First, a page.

One afternoon last February, my daughter Karuna’s eyes started going wild. Her pupils would get stuck at the sides of her eyes, and every time she tried to fix them, they would bounce right back into the corners of her eyes. At times, they would just wiggle back and forth in a classic horizontal nystagmus, though always to the left. Even her head would tic along with the movement of her eyes.
While my daughter is significantly visually impaired, we had never seen anything like this. At first we thought it might be a seizure. We gave her several doses of seizure rescue medication, which did manage to stop the movements once she fell asleep. But as soon as she woke up, the eye and head movements began again. The next day she had eye movements not only to the left, but also to the right.
What on earth was this? And how could weird eye movements end up as hearing loss? It turned out she had a rare condition called labyrinthitis.
We immediately sent video of her to her neurologist, who suspected a vestibular disorder based on the eye movements. The vestibular apparatus in the body controls balance and helps you know where you are in space. The labyrinth of the inner ear, which is made up of the cochlea, semicircular canals, and several smaller parts, is the apparatus responsible for vestibular function.
If for some reason the labyrinths are damaged, the result is a vestibular disorder or dysfunction. There are several different vestibular disorders, including vestibular neuritis, labyrinthitis, and benign paroxysmal positional vertigo. All have similar vestibular symptoms, including dizziness, vertigo, nausea, and sometimes eye movements like nystagmus.
Eye movements may occur because the eyes are vital for sensing balance and movement. When the head moves, even a tiny bit, the fluid in the inner ears moves as well. Signals based on this fluid movement are sent to the brain in what is called the vestibulo-ocular reflex. These signals then help the eyes focus appropriately during even the smallest head movement. If the signals sent from the inner ears are faulty or are not occurring, the brain and eyes may have difficulty sensing balance and location in space, which results in eye movements like nystagmus.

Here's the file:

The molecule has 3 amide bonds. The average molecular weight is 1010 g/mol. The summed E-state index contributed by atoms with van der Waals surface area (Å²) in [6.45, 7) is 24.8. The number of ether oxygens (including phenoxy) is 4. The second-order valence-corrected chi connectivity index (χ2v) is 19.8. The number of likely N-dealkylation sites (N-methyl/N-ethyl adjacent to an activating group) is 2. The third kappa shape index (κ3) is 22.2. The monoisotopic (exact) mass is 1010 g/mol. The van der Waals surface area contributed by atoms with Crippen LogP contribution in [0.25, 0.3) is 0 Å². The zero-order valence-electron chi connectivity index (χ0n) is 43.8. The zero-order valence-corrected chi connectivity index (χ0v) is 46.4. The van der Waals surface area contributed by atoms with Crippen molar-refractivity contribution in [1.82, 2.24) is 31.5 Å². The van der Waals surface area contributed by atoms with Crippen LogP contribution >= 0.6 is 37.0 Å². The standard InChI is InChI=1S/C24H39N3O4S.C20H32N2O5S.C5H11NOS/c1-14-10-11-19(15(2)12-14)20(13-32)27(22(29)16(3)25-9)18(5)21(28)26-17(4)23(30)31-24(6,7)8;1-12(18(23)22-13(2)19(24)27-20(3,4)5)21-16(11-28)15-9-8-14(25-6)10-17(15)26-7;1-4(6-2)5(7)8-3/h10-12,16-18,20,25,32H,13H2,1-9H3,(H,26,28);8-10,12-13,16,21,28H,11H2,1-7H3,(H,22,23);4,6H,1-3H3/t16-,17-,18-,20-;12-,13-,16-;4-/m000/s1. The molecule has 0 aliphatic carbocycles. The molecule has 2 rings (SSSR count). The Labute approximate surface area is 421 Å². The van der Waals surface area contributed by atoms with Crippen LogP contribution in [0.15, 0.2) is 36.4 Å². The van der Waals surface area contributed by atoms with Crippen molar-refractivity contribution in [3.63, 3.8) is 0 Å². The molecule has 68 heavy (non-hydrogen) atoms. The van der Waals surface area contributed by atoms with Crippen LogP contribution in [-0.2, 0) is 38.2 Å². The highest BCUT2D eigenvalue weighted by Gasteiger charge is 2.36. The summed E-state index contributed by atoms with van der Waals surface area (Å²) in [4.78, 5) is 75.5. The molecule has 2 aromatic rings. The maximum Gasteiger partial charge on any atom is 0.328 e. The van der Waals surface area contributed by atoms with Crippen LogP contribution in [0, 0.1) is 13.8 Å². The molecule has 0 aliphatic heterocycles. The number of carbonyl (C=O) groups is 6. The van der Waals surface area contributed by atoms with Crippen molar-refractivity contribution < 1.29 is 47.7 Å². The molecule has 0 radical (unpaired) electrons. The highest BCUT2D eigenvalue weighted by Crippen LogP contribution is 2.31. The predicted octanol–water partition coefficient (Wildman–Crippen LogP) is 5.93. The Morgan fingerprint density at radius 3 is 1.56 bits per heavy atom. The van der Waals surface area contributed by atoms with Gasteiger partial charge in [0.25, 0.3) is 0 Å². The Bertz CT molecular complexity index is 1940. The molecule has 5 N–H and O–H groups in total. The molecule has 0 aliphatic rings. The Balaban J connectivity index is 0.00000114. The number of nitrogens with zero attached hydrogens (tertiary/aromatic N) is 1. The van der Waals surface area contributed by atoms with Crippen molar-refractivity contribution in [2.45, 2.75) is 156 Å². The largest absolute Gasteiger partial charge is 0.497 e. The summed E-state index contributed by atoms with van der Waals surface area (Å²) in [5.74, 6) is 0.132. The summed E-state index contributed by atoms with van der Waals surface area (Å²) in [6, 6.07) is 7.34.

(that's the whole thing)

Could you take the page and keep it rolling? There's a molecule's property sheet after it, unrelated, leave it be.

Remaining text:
Once we determined Karuna had some sort of vestibular dysfunction, we attempted to determine which type. We had several important clues: she was fighting a virus that gave both her siblings ear infections, and it appeared she was not hearing. After performing a few informal hearing tests, most involving dropping large objects on the floor while she looked away, we determined that she had absolutely no hearing in either ear.
The diagnosis was labyrinthitis, an inflammation of the inner ears. It is typically caused by an upper respiratory virus and is usually only seen in adults. Children and some adults may develop labyrinthitis after having a bacterial ear infection. Less commonly, it may be caused by meningitis or autoimmune disease. In Karuna’s case, she had an upper respiratory virus that was the likely cause. While she never had an ear infection, she did have some fluid in her ears. Karuna also has autoimmune disease that may have made her more prone to this condition.